Is Porn the New Smoking? A look at how harmful porn addiction really is.Is porn the new smoking? Our culture seems to be very nonchalant about porn addiction. Here’s an honest look at it. Every Friday my syndicated column appears in a bunch of newspapers in southeastern Ontario and Saskatchewan. This week let’s talk about the slippery slope of our culture.

Plane rides as a young child were always filled with trepidation for me. It wasn’t crashing that I was afraid of. It was being assigned the first row in the “no smoking” section–meaning that the row right in front of you was lighting up. In the 1970s half the population smoked.

A few decades earlier King George VI was even told to smoke for his health. It would keep him less stressed, and would help his stuttering problem. Unfortunately, he died in his fifties of complications from smoking.

It wasn’t too long ago, then, that smoking was considered harmless, and even kings did it.

It was cool, it was fun, and it helped you relax! Today if you smoke you’re a pariah. Don’t you care about your health?

Smoking was once cool and widespread, but now it’s in disfavour. I wonder if porn will follow the same trajectory, because it has all the same ingredients. People think it’s cool. It’s a way to relax! It’s harmless.

And yet, drip by drip, little by little, researchers are starting to realize how destructive it can actually be, both to relationships and to the person using porn him or herself.

Porn rewires the brain so that what becomes arousing isn’t a person; it’s an image. And pretty soon arousal requires that stimulus. Being with a live human being isn’t enough anymore.

In fact, sex and relationship counselor Ian Kerner reports on a new term for this–Sexual Attention Deficit Disorder, or SADD. Consume enough porn, and not only do you find making love with a person boring; often men aren’t even able to function without the external stimulus.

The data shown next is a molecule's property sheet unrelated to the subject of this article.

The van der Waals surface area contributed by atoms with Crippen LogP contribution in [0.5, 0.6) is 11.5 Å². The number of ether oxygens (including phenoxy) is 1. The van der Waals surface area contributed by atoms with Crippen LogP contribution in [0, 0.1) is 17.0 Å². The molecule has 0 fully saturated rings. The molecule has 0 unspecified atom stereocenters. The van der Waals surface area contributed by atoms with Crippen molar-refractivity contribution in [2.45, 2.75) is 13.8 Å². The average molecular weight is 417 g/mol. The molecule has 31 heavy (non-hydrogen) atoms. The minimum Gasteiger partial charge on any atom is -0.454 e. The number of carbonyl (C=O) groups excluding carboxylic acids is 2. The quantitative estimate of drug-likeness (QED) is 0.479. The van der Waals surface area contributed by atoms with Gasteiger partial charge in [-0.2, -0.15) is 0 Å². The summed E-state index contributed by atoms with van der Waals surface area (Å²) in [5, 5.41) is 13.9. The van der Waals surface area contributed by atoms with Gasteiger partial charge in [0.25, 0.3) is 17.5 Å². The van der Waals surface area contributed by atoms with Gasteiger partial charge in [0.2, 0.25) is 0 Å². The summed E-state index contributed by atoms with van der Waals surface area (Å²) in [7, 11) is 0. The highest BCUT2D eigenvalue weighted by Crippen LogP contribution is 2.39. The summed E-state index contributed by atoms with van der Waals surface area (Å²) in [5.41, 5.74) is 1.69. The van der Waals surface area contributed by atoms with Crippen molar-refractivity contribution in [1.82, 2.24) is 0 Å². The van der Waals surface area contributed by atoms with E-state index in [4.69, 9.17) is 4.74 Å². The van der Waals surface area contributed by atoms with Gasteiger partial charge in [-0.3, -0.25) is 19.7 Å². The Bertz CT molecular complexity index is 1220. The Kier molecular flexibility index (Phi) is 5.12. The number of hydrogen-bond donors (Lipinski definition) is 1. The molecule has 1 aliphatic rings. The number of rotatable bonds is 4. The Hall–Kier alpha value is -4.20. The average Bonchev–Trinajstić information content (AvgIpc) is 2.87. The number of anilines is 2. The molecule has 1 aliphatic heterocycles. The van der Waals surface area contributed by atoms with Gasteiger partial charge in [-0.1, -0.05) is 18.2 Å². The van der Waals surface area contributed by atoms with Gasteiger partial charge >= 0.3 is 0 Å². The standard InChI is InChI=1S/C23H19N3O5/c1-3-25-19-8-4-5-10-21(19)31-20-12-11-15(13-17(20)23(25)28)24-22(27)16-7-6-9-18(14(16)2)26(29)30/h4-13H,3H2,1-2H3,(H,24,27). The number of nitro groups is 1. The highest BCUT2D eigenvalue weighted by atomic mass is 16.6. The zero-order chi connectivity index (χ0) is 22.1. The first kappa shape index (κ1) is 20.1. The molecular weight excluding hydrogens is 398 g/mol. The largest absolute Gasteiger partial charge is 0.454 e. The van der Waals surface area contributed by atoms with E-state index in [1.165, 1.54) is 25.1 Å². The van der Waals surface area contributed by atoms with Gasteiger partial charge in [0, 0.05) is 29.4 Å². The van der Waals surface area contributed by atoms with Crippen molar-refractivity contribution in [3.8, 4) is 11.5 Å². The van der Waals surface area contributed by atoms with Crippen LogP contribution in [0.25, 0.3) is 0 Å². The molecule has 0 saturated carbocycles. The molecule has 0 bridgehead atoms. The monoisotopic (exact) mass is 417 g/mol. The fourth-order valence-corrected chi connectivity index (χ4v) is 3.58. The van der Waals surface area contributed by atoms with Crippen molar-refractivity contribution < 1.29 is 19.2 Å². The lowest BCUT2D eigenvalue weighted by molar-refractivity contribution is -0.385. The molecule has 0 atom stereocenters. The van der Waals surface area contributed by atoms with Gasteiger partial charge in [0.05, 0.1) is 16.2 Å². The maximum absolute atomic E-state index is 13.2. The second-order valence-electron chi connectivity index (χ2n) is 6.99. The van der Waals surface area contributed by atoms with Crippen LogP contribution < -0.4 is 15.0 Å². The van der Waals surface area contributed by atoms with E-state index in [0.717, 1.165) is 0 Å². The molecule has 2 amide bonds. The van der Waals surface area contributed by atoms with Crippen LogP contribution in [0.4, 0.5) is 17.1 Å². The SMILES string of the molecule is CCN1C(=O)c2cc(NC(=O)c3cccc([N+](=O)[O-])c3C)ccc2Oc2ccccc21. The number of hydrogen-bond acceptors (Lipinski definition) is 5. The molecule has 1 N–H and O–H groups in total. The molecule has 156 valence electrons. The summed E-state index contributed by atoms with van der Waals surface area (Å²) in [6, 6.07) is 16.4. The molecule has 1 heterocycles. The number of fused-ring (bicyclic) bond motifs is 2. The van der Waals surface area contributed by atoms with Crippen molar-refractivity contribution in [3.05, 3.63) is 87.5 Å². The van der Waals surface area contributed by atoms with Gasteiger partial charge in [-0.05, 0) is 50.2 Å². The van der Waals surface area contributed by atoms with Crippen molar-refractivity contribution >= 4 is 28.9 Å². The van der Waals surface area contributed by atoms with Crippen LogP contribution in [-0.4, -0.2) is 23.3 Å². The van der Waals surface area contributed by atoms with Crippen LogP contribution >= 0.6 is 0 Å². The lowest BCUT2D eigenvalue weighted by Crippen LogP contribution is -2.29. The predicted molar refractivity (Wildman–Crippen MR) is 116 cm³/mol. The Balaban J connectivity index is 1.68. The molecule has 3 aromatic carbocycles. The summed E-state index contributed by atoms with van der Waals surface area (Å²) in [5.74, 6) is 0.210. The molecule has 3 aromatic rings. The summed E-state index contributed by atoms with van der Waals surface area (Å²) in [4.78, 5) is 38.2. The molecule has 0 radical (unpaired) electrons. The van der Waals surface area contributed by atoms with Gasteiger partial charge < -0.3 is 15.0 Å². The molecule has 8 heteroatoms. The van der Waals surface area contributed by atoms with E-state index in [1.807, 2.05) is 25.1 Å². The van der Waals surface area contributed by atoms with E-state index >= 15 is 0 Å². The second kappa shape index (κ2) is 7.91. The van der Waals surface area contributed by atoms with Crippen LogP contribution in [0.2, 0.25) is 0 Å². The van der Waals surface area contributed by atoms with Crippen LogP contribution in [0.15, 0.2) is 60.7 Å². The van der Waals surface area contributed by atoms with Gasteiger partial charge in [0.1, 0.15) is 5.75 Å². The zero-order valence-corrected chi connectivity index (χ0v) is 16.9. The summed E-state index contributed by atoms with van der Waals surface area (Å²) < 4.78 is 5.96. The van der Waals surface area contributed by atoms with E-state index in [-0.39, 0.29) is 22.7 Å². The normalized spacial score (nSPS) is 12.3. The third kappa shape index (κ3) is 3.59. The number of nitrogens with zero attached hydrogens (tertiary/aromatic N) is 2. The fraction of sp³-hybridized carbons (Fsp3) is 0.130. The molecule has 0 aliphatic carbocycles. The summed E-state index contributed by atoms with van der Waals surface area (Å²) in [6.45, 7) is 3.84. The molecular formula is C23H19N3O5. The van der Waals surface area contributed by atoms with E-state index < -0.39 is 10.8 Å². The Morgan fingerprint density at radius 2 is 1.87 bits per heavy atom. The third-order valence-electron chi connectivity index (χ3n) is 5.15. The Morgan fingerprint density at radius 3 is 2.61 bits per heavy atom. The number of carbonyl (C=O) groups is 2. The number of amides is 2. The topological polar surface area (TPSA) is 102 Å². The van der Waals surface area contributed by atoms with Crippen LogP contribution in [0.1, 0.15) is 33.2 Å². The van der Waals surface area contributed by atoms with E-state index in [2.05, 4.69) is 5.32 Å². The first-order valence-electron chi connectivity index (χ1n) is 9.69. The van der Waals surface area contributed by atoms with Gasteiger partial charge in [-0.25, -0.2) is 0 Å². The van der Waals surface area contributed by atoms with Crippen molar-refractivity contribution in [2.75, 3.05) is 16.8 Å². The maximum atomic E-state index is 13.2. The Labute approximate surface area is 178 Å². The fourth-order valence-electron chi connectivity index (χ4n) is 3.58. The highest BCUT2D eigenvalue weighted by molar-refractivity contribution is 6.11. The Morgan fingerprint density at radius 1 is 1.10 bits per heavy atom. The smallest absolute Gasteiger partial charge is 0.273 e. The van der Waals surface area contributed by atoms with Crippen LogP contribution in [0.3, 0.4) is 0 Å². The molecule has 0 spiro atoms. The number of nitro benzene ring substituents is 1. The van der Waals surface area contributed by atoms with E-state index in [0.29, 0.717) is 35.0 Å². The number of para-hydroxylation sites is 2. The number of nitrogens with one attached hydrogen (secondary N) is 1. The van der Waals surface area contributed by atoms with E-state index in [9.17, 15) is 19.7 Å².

Pornography actually works in the brain very similarly to the way cocaine does–except that it’s more addictive. Using porn releases the naturally occurring “pleasure” hormones dopamine, norepinephrine, oxytocin and serotonin in high levels. The dopamine spike in the brain from porn lasts even longer than regular sex–even longer than cocaine. So you go from craving a real relationship to having a porn addiction, at an even greater intensity than drug users crave drugs.

And unlike other drugs, which do leave the system, those images are imprinted there. Once you see something, it’s hard to get it out. Even if you want to just be romantic and concentrate on your spouse, these pictures flood back.

Those pictures give a dangerous message, too: sex is only about the physical, and never about an emotional connection. I worry that people are losing the ability to make love, and all they’re doing is having sex, with porn videos running through their heads the entire time. That’s not loving someone; that’s using someone.

Porn addiction is like any other addiction: eventually your body becomes accustomed to the stimulus, and you need more and more of it to achieve the same high.

What started off as just watching women in bikinis can progress to watching violence, rape, and even child porn. Last month Ontario’s former deputy education minister, Benjamin Levin, who also worked on Premier Wynn’s transition team, was arrested on seven charges related to child pornography. This isn’t something that affects only the “seedy underside” of our society; it’s the well-connected and wealthy, too.

People who use porn are more likely to be unfaithful in marriage; more likely to start up an online “cyber affair”; more likely to lose their jobs; more likely to go bankrupt; and more likely to become severely depressed. And so perhaps it’s no surprise that, as Dr. Jill Manning testified before the U.S. Senate, porn use is now implicated in 56% of divorces.

Maybe you really think porn isn’t that bad. It’s fun, and only uptight people criticize it! Well, that’s what they used to think about smoking. And there’s a reason people stopped.